Consult with pilots on the need for an air traffic control tower
Did you know that there are over 15,000 public and private airports in the United States, and only about 300 are served by airlines? There are only 648 airport control towers nationwide. As a result, there are approximately 14,000 airports without control towers. So the question is: does our small airport need a control tower?
Our airport does not have any training facilities or flight schools and does not have on-site charter operations. Our airport is not served by airlines or any freight activity. We have Grand Canyon tour operations based here, but they haven’t had a negative impact on our air traffic.
I’m far from an aviation expert, but have been a pilot since 1975 and started charter flying in 1982, operating everything from small private propeller planes to larger DC3 transport planes and private jets. . During my many years, I have flown in and out of airports with and without control towers.
Recently, I have flown private jet flights to Ketchikan and Sitka, Alaska. These two airports are served by two airlines, Alaska and Delta, as well as countless charter and general aviation aircraft. These often busy airports do not have control towers and do not have local radar coverage similar to that of Boulder City.
Sitka Airport also has a US Coast Guard base and a FedEx facility. Still no control tower.
It is important to understand how the Federal Aviation Administration determines whether or not an aerodrome warrants a control tower. While there are many factors that come into play, it is usually the number of daily take-offs and landings. The current number that seems to prevail on a number of websites for Boulder City is 300, which is obviously inflated since there is no one observing daily operations in order to make an accurate count and my personal observation refutes this. number.
What our city officials use to justify the need for a tower are not factual numbers; it is âanecdotal evidenceâ. Look for him; it makes you think.
Currently and since 2003, I have flown our Cessna 210 (a single engine propeller plane) from Boulder City Airport without any problems. There has never been a mid-air collision at our airport, proof of the professionalism of the many pilots who frequent our aerodrome. Of course, there have been a few near misses, but they can and do happen at airports with towers.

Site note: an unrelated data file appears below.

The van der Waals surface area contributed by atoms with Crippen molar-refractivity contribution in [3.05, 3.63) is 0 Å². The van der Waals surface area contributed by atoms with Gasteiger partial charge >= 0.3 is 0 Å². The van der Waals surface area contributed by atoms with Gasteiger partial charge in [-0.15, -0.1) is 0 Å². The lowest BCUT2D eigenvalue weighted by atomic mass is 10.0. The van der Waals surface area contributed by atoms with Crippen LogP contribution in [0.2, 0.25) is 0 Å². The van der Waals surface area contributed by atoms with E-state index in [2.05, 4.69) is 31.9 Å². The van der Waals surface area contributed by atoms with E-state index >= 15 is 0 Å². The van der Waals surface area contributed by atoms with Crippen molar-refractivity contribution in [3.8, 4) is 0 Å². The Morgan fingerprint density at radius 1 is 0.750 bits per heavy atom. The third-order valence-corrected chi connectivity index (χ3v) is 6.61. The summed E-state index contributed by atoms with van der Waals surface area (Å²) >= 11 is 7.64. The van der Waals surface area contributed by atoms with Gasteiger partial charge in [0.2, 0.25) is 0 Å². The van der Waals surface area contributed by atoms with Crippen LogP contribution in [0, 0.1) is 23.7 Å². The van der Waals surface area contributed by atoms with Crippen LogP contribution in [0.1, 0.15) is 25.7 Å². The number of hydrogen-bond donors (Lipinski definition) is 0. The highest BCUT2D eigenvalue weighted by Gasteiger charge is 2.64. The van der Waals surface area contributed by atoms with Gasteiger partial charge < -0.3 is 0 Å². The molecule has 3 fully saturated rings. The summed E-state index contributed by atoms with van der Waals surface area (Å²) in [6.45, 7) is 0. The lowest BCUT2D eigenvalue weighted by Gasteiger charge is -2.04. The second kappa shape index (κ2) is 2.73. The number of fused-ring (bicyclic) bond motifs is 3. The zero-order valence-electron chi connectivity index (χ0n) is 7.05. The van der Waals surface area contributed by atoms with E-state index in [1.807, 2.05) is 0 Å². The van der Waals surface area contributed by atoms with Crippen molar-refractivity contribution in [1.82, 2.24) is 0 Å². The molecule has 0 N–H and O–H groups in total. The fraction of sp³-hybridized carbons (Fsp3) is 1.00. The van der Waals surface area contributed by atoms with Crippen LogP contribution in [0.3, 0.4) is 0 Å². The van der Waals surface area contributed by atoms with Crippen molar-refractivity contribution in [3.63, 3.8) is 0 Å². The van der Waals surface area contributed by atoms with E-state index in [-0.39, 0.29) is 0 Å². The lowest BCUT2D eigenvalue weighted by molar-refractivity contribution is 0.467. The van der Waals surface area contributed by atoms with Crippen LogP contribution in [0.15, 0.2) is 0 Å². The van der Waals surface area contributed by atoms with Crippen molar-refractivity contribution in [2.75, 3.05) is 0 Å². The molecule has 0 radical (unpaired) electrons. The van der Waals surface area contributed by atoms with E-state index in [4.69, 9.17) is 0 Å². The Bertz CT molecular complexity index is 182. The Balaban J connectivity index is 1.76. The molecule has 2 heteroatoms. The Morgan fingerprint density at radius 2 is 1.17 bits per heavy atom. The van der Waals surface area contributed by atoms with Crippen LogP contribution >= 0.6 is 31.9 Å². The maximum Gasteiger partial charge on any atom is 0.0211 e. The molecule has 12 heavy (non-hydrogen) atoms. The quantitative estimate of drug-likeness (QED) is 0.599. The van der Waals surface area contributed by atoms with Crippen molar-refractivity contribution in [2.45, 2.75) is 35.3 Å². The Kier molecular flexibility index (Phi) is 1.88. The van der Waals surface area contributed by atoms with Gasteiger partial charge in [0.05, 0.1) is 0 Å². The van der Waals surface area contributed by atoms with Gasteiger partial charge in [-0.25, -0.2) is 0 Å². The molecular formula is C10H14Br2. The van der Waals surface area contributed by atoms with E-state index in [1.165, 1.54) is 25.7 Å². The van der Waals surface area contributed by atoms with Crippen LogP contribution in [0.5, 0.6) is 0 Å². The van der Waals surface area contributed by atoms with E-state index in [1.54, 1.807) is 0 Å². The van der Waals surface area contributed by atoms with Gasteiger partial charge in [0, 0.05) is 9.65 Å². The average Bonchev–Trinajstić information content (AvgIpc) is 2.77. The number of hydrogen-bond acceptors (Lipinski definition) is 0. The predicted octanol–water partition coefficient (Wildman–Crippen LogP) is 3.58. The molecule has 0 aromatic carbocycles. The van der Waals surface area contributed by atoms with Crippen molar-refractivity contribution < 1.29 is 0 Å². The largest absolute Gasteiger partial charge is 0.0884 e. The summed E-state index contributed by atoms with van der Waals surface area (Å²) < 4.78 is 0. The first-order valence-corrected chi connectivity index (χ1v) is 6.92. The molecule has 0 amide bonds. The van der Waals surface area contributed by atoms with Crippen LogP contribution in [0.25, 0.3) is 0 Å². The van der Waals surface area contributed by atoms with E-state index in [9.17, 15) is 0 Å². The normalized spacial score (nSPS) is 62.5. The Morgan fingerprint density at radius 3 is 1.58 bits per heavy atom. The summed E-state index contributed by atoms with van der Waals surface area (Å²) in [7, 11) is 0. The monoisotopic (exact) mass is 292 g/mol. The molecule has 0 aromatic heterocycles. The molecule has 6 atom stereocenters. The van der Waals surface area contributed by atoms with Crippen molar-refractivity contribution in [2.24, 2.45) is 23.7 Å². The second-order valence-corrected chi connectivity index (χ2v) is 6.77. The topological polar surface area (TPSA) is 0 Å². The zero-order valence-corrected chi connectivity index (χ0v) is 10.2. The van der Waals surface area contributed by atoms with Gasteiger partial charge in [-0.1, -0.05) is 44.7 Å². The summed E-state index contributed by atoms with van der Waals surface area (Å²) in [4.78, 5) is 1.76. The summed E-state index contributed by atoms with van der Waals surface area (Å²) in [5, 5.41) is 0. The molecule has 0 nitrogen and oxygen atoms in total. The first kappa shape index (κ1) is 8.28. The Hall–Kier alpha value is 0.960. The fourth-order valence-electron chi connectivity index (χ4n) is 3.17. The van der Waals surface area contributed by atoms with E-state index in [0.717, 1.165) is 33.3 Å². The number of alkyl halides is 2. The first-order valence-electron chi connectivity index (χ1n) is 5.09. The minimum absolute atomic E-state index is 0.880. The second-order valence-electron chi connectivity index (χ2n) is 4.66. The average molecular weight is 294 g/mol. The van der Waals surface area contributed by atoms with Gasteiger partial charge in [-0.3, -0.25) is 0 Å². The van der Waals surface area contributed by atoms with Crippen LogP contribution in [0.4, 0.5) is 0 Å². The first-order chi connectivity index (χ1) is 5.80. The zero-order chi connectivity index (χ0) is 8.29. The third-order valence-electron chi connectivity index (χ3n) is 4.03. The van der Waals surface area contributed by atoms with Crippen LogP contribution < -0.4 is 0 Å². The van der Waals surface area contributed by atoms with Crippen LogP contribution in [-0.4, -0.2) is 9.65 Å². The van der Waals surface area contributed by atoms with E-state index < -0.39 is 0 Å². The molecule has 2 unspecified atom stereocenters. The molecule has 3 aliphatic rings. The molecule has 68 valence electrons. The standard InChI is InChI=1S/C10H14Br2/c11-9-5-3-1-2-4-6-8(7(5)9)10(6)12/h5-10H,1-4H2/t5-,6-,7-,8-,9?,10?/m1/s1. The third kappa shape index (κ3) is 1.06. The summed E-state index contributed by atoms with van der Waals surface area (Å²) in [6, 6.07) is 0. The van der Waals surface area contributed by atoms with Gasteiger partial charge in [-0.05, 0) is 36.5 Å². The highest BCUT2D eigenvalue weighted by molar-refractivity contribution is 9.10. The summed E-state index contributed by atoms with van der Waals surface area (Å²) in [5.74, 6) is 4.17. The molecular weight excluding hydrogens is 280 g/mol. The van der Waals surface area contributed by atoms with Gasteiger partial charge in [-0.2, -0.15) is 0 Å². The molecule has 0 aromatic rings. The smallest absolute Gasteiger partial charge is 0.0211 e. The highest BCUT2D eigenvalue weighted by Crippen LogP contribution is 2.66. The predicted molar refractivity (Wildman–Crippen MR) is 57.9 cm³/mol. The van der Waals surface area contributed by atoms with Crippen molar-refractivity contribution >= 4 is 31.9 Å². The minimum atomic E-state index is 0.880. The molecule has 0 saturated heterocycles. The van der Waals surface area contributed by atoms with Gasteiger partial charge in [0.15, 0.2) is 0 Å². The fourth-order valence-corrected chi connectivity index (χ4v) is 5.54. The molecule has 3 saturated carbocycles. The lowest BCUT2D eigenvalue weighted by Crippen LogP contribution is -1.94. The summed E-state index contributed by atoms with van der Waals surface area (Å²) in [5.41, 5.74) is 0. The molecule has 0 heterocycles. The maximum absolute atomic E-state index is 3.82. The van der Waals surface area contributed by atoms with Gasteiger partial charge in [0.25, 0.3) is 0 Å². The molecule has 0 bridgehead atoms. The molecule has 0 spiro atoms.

Automatic dependent surveillance in broadcast mode is currently in every cockpit of every aircraft and helicopter that operates at our airport. Mandated early last year, all aircraft must have this system installed, which in most cases allows pilots to know the position of other aircraft in the area.
Another technology that almost all turbine-powered aircraft must have is the Traffic Alert and Collision Avoidance System. Both of these technologies have been valuable tools in helping to avoid potential mid-air collisions. Ask your city council member what ADS-B or TCAS is and you’ll get a deer gaze in the headlights. You see, the average person doesn’t have the aviation knowledge to understand how pilots can safely handle a flight to and from an aerodrome without a tower.
Frankly, I don’t expect them to. Aviation is a unique activity requiring communication skills and knowledge of the airspace as well as piloting skills. What the general public should understand is that airports without towers are safe. Remember, there are over 14,000 that are working safely.
So why does Boulder City need an airport tower? Traffic control is the general idea (which may or may not provide additional security). All aircraft movements on the ground and in the air would be controlled by tower personnel, which can result in delays and additional workload for the pilot. Isn’t it interesting that we have a city council making a decision about our airport with little or no aviation knowledge like âanecdotal evidenceâ?
Why has no one contacted the pilot community for their opinion on the matter? What this airport really needs is an office complex ready to be rented out for a flight school, charter operations and maybe a restaurant. Additional hangers are a must, especially for slightly larger planes.
The length of the runway is certainly not an issue for the majority of aircraft that currently operate here. The lengthening of the track will only encourage the arrival of larger machines, which will cause noise and parking problems.
So, do we need a tower? Maybe, maybe not. Why not organize a workshop / seminar and invite the pilots who use our airport to discuss the pros and cons. Perhaps that would provide a better understanding of what our airport requirements really are.
The opinions expressed above belong solely to the author and do not represent the views of Boulder City Review. They have been edited for grammar, spelling, and style only, and have not been checked for views for accuracy.
G. Kevin Savord is currently a commercial pilot and former small business owner. He can be contacted at [email protected]